Siberian Tiger Classification
Species: P. tigris
Siberian Tiger Description
A tiger subspecies, known as the Siberian tiger is native to far eastern Russia, China, and North Korea. Genetically, the Caspian tiger native to Central and Western Asia is extinct now and closest to Siberian Tiger.
The body of these tigers comprises notorious transverse strips all over the body with red-rust or rust-yellow colored coarse fur. In comparison with other tiger species, the ground coat of the Siberian tiger is often pale and changes between seasons and populations.
These tigers have strong legs and a long tail with relatively short and extended bodies. The length of the Siberian tiger is up to 60 inches and they weigh up to 675 lbs. historically, larger tigers were targeted by hunters, even females weighing at least 220 lbs with most remaining tigers falling short of this.
Generally, tigers are solitary animals. They are territorial animals and claim their large territories by scent-marking. They hunt any prey that falls within their territory and aggressively defends it. The large deers and boars, young of even larger animals are the prey of Siberian tigers.
On availability, they also eat rabbits and badgers. They track their prey and then camouflage to ambush it. The females give birth to two to six cubs at a time after a 3-month pregnancy. The male tigers are involved a little in the parental care of cubs.
The cubs are unable to hunt for 18 months and remain with their mother for at least two to three years and then find their territory. In some cases, the female offspring shares a part of their territory with their mother when they become adults.
Current and Historic Range of Siberian Tiger
The historical range of the Siberian tiger ranges from the Korean Peninsula, northern China, and Mongolia. In different regions, they are also known are “Amur tiger”, “Manchurian tiger”, “Korean tiger”, and “Ussurian tiger”.
Now the remaining population is found in a mountainous area in southwest Primorye Province of Russia and a part of Siberia, thus they get the name “Siberian Tiger”. Only about 350 tigers remained in wild in 2005 but currently, the population is stable since, even increasing to about 550 individuals in 2014 due to intensive conservation efforts.
Habitat loss and illegal poaching are the major threats to the viability of tigers. Now, Siberian tigers are listed as “endangered” by the IUCN.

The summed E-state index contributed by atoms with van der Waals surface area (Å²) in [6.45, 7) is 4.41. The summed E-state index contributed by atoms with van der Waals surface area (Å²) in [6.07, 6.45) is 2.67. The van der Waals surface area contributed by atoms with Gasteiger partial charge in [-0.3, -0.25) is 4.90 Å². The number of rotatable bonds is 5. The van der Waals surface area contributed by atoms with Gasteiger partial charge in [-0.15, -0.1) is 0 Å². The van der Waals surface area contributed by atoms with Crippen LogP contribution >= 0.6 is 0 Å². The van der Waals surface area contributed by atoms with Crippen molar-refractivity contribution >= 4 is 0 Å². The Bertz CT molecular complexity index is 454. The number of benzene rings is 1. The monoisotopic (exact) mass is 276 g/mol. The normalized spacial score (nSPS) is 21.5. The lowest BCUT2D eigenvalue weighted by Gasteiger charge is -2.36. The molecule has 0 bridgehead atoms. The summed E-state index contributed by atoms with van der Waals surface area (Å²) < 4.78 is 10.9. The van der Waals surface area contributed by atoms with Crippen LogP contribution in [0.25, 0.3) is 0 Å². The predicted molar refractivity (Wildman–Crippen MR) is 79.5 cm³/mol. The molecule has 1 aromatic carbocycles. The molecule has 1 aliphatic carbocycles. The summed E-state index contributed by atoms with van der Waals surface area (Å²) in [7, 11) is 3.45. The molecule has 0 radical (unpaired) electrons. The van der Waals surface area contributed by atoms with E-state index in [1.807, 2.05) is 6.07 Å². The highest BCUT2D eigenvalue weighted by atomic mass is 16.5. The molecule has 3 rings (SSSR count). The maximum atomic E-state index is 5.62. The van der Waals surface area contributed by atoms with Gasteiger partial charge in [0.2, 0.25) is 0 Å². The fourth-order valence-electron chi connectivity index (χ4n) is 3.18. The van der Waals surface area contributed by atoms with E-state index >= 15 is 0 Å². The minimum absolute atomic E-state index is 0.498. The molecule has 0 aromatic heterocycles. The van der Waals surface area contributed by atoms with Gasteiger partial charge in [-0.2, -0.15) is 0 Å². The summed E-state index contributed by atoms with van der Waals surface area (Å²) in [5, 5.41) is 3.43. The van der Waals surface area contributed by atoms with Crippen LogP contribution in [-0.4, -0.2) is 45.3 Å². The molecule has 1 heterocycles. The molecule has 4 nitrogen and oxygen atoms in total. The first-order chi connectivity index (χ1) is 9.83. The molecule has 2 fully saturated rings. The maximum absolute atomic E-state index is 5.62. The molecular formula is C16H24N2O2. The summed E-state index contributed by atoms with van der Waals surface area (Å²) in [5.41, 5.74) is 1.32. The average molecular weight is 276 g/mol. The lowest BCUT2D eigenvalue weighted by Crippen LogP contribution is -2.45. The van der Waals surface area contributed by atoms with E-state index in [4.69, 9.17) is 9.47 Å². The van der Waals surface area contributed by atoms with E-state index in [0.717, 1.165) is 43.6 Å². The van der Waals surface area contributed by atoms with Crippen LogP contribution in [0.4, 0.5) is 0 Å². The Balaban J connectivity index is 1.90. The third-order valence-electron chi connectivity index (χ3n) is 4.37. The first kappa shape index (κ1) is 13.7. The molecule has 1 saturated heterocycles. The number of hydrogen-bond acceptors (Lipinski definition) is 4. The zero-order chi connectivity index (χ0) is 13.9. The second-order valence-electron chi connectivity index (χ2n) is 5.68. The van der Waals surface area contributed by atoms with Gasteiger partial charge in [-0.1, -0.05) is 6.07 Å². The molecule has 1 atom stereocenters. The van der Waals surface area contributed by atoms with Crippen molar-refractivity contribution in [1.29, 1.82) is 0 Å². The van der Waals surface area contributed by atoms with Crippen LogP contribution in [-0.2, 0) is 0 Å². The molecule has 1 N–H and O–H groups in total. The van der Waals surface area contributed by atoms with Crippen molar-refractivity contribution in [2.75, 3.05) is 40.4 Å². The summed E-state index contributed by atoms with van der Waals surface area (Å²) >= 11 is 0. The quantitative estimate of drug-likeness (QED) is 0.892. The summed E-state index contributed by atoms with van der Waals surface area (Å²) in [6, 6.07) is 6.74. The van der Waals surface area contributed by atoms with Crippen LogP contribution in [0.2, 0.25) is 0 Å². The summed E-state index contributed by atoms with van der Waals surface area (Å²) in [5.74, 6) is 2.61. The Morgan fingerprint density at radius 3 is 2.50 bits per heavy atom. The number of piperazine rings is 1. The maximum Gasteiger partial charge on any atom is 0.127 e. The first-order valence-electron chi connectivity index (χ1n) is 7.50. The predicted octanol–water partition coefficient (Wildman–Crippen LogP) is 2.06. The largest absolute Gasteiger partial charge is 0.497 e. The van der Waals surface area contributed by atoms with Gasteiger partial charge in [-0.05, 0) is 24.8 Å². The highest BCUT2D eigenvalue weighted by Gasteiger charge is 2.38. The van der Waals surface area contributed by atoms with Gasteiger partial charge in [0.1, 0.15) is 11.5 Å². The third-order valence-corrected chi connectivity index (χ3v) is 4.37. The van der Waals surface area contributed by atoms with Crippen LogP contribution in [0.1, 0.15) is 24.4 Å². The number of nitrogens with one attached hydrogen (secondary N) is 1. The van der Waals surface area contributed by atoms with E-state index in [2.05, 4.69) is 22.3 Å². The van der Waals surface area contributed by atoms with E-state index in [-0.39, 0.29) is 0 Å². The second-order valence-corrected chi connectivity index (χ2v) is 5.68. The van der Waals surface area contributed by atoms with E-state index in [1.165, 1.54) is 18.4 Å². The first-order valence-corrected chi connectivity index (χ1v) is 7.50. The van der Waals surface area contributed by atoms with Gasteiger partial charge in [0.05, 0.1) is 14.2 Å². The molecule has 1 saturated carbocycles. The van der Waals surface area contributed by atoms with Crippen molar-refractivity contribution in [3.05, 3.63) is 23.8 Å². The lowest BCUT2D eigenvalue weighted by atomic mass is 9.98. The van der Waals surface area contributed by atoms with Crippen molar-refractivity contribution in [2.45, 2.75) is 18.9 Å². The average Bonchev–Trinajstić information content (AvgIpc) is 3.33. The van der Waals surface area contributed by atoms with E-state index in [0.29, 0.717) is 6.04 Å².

Fun Facts About Siberian Tiger
Tigers are the most famous animals in the world. They are well known for their mysterious, elusive, dangerous, and beautiful characters. In the 20th century, 3 species from a total of 9 tiger subspecies went extinct, and even more, are endangered. So this proves that we are failing to conserve them despite the collective awareness.
i. The Great Traveler
According to various genetic studies, the Siberian tigers share common ancestors with Caspian tigers. They traveled from Eastern China via the Gansu-Silk Road corridor, colonized Central Asia, and ultimately reach Siberia.
The Siberian tigers are also known as great travelers and travel for large distances. They even travel up to 1000 km in search of prey or mates, but their range is now limited.
According to some records, the Siberian tigers travel up to 60 km per day. Thus, tiger conservation essentially requires the conservation of large areas or tracts of undisturbed wilderness.
ii. Rare Neighbors
Besides the tiger, another large feline also lives in this region. Generally, leopards live at a higher elevation than tigers but the Amur leopard’s habitat overlap with a Siberian tiger in the Changbai Mountains. The Amur leopards are one of the most evasive cats in the world. The IUCN listed these leopards as critically endangered.
iii. Not a Man-eater
The Siberian tigers look very dangerous and are often seen as a threat but opposite to this, they are very elusive and avoid humans to eat. In all cases, when they are reported becoming aggressive towards humans, it is mainly due to any injury or being ill.
Occasionally, an individual tiger does such behavior due to the dwindling population of prey species. However, there are some terrifying exceptions to this rule. John Vaillant, in this book “The Tiger”, described the story of a hunter named Vladimir Markov, a poacher in Far East Russia.
Before stealing a part of its kill, he shot and wounded a tiger. The injured tiger stalked the hunter and waited at the door for him to come home before it killed him and ate him. This rare case is an apparent act of vengeance in which the tiger waits up to two days for the hunter before killing him.
Although in India, some populations of tigers kill humans relatively regularly, this is thought to be an extraordinarily rare behavior of these tigers. The retaliation killings by people led by this, which further increase the threat to their populations.
Siberian Tiger Citations